Here's a short version of a piece I wrote years ago about an outing I took with my grandmother over twenty years ago. I performed it last October at the Portsmouth (NH) Literary Festival in this version.
I absolutely loved this story. I could actually hear the accent as I read. I am very sensitive about stories that contain the elderly. I don't think we take nearly as good of care of them as we should. And I so hope before my own father dies I can write his story as a narrative. He is 87 now so I better get moving.
Thanks so much for sharing that, you've given me a little more nerve to post something :)
Thanks so much for your response. I'm very glad you liked the story. I am a pretty tentative and bashful writer myself, despite receiving lots of encouragement from friends whenever I do write something and share it in public. In fact, I haven't really thought of myself as a writer - that's one of the things that this site of Barry's challenges in me. To stop being the reluctant writer! I'm changing my self-image. Your words help. I hope you'll do the same.
I agree that we don't take good enough care of the elderly. We pretty much put them on the shelf out of sight. In England, the elderly are much more a part of everyday life and I miss that about living here. (Of course, I could do something about it and actually make an effort.) I think we would benefit greatly if we lived in a more heterogenous society - in New Hampshire where I live there are few African Americans or people from other cultures, for instance - where we rubbed shoulders with lots of different people. I definitely count the elderly in that. Our elders have a lot to teach us.
Back in the summer of 1987, my grandmother asked me if I'd go on an excursion with her.
I love that word "excursion," don’t you? It’s not a word you often hear these days, is it? But when I was growing up, British Rail used to call their special train trips excursions: "Day excursion to the Isle of Wight, £2.50 return!" It conjured up the prospect of outings to faraway places at bargain prices. Who could resist, eh?
My Nan, as we called her, was 80 at the time and lived in elderly housing. The Warden of the house – I know, it makes it sound like a prison, doesn’t it? - had arranged a trip on the Watercress Line, a little piece of railway history, an old steam train that runs the 10 miles of track between the towns of Alresford and Alton in Hampshire, which is where I'm from in England. On the way back the bus would stop for a cream tea at the Queen's Hotel in the idyllic village of Selborne, once the residence of the 18th century naturalist Gilbert White, the author of The Natural History of Selborne . You’ve probably never heard of it, but it’s reputed to be the fourth most published book in the English language, running to well over a hundred editions.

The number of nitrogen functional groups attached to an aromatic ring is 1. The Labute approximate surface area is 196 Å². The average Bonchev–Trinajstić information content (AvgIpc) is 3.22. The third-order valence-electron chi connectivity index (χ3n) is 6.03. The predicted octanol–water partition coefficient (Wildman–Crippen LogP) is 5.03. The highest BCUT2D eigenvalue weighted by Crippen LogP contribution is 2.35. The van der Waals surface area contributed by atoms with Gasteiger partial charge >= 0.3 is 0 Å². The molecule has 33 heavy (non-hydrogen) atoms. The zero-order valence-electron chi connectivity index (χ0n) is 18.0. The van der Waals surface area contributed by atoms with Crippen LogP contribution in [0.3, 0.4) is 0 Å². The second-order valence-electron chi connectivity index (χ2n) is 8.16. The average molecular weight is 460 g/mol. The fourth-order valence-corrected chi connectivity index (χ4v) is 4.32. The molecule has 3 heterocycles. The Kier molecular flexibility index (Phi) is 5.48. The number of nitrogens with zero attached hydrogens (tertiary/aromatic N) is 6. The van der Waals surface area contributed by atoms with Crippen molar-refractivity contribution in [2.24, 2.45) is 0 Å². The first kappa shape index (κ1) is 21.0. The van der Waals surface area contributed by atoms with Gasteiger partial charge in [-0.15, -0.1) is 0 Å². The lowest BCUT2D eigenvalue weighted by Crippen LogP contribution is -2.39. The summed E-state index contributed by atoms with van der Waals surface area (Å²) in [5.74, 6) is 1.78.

Not many people know that, you know?
Well, anyway, I owed Nan. I mean, for years she’d been slipping me these envelopes with a few hundred pounds stuffed inside to help defray the cost of my flights home. I figured it was the least I could do. In any case, I’d never been on the Watercress Line.
So there I am sitting on the bus with Nan and 43 other elderly passengers, the majority of them women. And the Warden, she's there, Mavis Ullah her name is. Mavis Ullah? I ask Nan. “Yes, she’s from ‘up north,’ married to a coloured man. That's why she's got that funny name.”
Anyway, there she is, Mavis, at the front of the bus, her hands full herding the passengers on board, making sure everyone's present and accounted for. “Nooo, we’ve never had a bad day yet, touch wood. When I book the trip, I book the weather as well, oooh yes.” “Coom on, Maisie, step on it or we’ll never get started, will we? Alright, Edith? Are you looking forward to your little outing today?”